There is a whole new generation of musicians and composers of world music who grew up practicing the traditional works of their culture while also embracing what was au current elsewhere. This has allowed for the creation of work which rather than forsaking what came before it, builds off of it combined with outside elements to create something new. These musicians’ attitude of freedom from the restrictions of rigid tradition fits in perfectly with Global Noize’s artistic mission which is to serve as a sort of all-embracing cultural ambassadors, creating works and performances which draw upon whatever turns them on regardless of its source.

The music of Sly Stone offers the perfect template for this project. In attitude his was among one of the first multi-racial groups in rock for which he took much heat. Among the messages in his music was a strength through unity. Stylistically, Sly’s music was highly original and encompassed several genres, from the doo-wop he sang in his youth (Start of “Dance to the Music”) to the Fender Rhodes drenched funk and straight out guitar solo crescendo of rock and roll. Sly has remained a steady influence on current music, more so than a lot of his peers whose work is pleasurable and important to the canon of what came out of his era. With Sly, some of each generation of artists continues drawing directly from if not aspects of what he did then possibilities which he freed up.

This album is highly listenable and gives a surprisingly straight ahead read on the source material. The program is made up of all Sly penned songs except the last piece “Dreams’ written in homage by Jason. The sound is pristine as is to be expected given Jason’s pedigree. The album eschews the luminescent from sheens of sweat funk for the more laid back soul groove parts of Sly’s work.

“In Time” starts with some beat boxing and an infectious world music version of scat singing by Malika Zarra which is sexy and fun. Along with Jason Miles and DJ Logic there is a rotating cast of musicians that vary from track to track including original Sly drummer Greg Errico. The musicians all come from different backgrounds but their enmeshment is perfectly organic which is fittingly appropriate given Global Noize’s mission statement and the scope of Sly’s music too. Throughout the album different guest vocalists are brought in, Nona Hendryx taking lead on this song. With each song the spirit of the original is maintained without ever sounding like mere parroting. The different vocalists do not fracture the overall cohesiveness of the project but underscore how some aspects of works of art effect people the same regardless of whatever other totems we make of them.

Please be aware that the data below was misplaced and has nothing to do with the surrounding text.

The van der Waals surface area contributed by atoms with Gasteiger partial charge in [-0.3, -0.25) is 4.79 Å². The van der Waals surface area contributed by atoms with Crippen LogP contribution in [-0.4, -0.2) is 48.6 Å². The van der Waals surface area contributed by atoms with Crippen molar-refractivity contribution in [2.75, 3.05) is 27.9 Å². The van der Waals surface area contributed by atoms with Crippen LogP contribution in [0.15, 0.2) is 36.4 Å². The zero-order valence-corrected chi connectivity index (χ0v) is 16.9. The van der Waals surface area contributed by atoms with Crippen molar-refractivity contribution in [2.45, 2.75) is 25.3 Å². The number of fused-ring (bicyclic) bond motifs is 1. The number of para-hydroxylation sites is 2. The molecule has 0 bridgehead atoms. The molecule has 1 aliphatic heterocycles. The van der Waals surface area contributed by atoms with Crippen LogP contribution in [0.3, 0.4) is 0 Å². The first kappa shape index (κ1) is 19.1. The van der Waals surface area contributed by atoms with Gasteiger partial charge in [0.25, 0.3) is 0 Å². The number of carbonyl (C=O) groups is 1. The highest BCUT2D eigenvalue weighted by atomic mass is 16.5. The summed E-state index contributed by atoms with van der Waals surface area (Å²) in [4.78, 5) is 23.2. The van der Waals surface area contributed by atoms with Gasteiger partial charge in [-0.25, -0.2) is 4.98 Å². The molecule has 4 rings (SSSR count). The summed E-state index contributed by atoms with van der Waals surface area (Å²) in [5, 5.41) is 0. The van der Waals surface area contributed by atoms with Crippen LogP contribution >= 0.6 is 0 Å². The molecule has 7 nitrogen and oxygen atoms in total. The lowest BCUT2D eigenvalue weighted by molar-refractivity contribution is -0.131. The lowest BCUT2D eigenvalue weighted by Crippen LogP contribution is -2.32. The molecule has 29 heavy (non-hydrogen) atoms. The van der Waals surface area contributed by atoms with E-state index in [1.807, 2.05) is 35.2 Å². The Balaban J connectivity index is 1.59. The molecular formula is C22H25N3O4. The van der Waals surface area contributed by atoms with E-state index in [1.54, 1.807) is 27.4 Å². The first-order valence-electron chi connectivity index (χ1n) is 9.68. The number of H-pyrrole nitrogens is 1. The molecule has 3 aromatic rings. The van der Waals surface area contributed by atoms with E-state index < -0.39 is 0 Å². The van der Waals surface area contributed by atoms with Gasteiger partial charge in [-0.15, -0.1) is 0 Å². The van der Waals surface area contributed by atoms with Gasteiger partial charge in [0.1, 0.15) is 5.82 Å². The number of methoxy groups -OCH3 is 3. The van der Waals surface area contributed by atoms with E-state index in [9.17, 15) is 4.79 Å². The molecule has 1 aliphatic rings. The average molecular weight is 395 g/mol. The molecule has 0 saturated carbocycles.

There is such a full sound on this track where every instrument is clearly heard, deftly layered but never overly busy nor muddied. It also underscores how this part of Sly’s oeuvre was as compelling in its intricacies as some of his more dramatic harder edged funk which is probably better known to the more casual listener. While new sonic elements such as scratching/beat boxing are introduced into this track it does not forgo the traditional brass section as Sly would have used which sonically adds a warmth and further layers that would be missing had it all been midi(d).

The album has two different versions (mixes) of “It’s a Family Affair” and “The Same Thing” on it. “It’s a Family Affair-Falu Mumbai Mix”is named after the singer Falu whose chant-like vocalese entwines itself around the songs traditional vocals as done by Roberta Flack. The song has a bubbling bass whose mood is mirrored by the occasional wah-wah of guitar. The song is all subtle contrasts coming together, from the two different style vocals to the old soul declamations of saxophone and late night organ mixing with slow electro washes of synth. In some ways this piece is emblematic if not of the ensemble itself then this current project.

The album facilitates the urge to dance, whether just with friends, a potential romance or just by one’s self. We are all just the creature of Prometheus and must occasionally honor that gift by getting out on the dance floor to shake our asses.

https://www.facebook.com/pages/Global-Noize/196336634200

This article is not to be used or reprinted without the expressed permission of Maxwell A. Chandler (maxwellachandler@aol.com)